Tag Archives: government

Fiscal Cliff Talks Underway; Both Sides Upbeat

Negotiations on the Fiscal Cliff have started, and both sides are sounding positive. According to the Washington Post:

The four Republican and Democratic leaders of the House and Senate were unanimous after the initial round of talks in saying they were confident that they and the White House could agree on measures to raise federal revenue and cut spending before a Jan. 1 deadline, when draconian provisions originally designed to force a compromise are scheduled to take effect.

The stock market was cheered by the positive tone of the news, with the S&P 500 index closing up by half a percentage point today, after having trended downward since the election on November 6.


Growth in Federal Government Employees Pales Next to State and Local

When people complain about how much government has grown, their harshest criticism usually is reserved for the federal government. In reality, the number of federal government employees hasn’t grown quickly at all, compared with state and local.

Based on data from the Bureau of Labor Statistics, the number of federal government employees has grown at an average annual rate of only 0.4 percent since 1955, from 2.3 million employees to 2.8 million.

Local government, on the other hand, has grown at a rate of 2.4 percent per year, from 3.5 million employees in 1955 to 14.1 million in August 2012. State government growth averaged 2.6 percent per year, from 1.1 million to 5 million.

Of course, number of government employees isn’t the only way to measure government, and using other measures might yield different conclusions. But numbers of employees hardly suggests out-of-control growth of federal government.

Credit Cards and Irrationality – Protecting Us from Our Brains

Human beings are rational.

It’s a basic assumption of economics. Humans are rational beings. Homo economici. We don’t intentionally try to make ourselves worse off.

In his book How We Decide, Jonah Lehrer cites a wide range of psychological, behavioral, and economic research to argue that emotions guide many of our economic decisions. He makes the case that emotions are not just irrational feelings of love and hate, but instead are the result of how the human brain is wired.

And these emotions can cause us to do things that are bad for us.

Take credit cards. Buying things with cash activates a part of the brain called the insula. We actually feel a sort of subconscious pain – emotional discomfort – when we spend cash, since we’re physically giving up something.

When we pay by credit cards rather, however, our brains don’t feel the same sense of loss. Brain scans show that paying with credit cards reduces activity in the insula, causing us to feel less discomfort about the purchase. We literally feel it costs less with credit than with cash.

Basic economic theory says there shouldn’t be a difference between paying by cash or by credit card. Both involve the same loss, so we should view both the same. If anything we should feel worse about paying by credit card, since that could result in having to pay interest or late fees, .

But that’s not how the brain sees it. Which is why so many otherwise rational people get in over their heads with credit cards.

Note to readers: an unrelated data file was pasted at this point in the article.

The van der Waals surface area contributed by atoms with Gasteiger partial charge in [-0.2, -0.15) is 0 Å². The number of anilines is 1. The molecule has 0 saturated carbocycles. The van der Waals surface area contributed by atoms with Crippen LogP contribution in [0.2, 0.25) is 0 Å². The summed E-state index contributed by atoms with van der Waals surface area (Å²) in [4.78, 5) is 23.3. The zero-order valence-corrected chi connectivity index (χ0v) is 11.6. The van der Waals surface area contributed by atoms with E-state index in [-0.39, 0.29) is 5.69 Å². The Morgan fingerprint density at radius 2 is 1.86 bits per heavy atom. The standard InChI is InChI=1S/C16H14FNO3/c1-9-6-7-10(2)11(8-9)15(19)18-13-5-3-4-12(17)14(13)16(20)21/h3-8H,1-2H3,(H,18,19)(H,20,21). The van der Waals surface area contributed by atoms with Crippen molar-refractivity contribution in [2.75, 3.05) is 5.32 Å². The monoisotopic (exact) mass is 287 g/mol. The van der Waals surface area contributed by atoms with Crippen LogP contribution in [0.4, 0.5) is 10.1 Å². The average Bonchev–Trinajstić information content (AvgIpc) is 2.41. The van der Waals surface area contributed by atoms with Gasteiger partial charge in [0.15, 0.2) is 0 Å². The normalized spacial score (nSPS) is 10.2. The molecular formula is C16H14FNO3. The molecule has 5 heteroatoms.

I remember when I was in college and got my first credit cards. Even as an arguably intelligent and sensible person, I still fell into the trap and over-extended myself. Fortunately for me, I got a steady job and eventually was able to pay off my debt. But it took many years to do so. If anything had gone wrong before I did – if I’d gotten sick or had lost my job – I could easily have fallen into a vicious cycle of debt dependent. And if that had happened, I doubt that I would now be here writing about the dangers of credit card debt.

Credit card companies know about the brain’s weaknesses and use every trick they can – low introductory rates, fine print, hidden fees – to take advantage of them. And they’re really good at it. So good in fact that millions of Americans get into credit card trouble every year.

It’s easy to say that this is their problem. They got themselves into trouble. Let them get themselves out of it. And there’s some truth to that. Society can’t take responsibility for every bad decision. Choices have consequences. People need to learn that and take responsibility for their own actions.

But a good case can be made for trying to prevent the worst abuses, particularly since neuroscience research – actual brain scans – tells us that it is due to the very way the human brain works.

From a self-interest perspective, having so many people getting into credit crises also isn’t good for society as a whole. People who get in over their heads aren’t able to pay their bills, are likely to have psychological problems, will have more trouble holding on to their jobs, and will have difficulty caring for their children. This makes it more likely that their kids will grow up to have problems in life as well, thus perpetuating the problem.

Fortunately, the U.S. government has been taking steps to curb the worst credit card abuses. The recently-establish Consumer Finance Protection Bureau has taken an aggressive stand against credit card companies that use unethical means to prey on consumers.

I’ve always been opposed to unnecessary government regulation and involvement in the economy. Government regulation imposes a burden on businesses and on society, unless there’s a good and overarching need for it.

In this case there is. There are situations where people do need to be protected from themselves, and this is one of them.

Sometimes people need to be protected from the flaws in our own brains.

It’s only rational.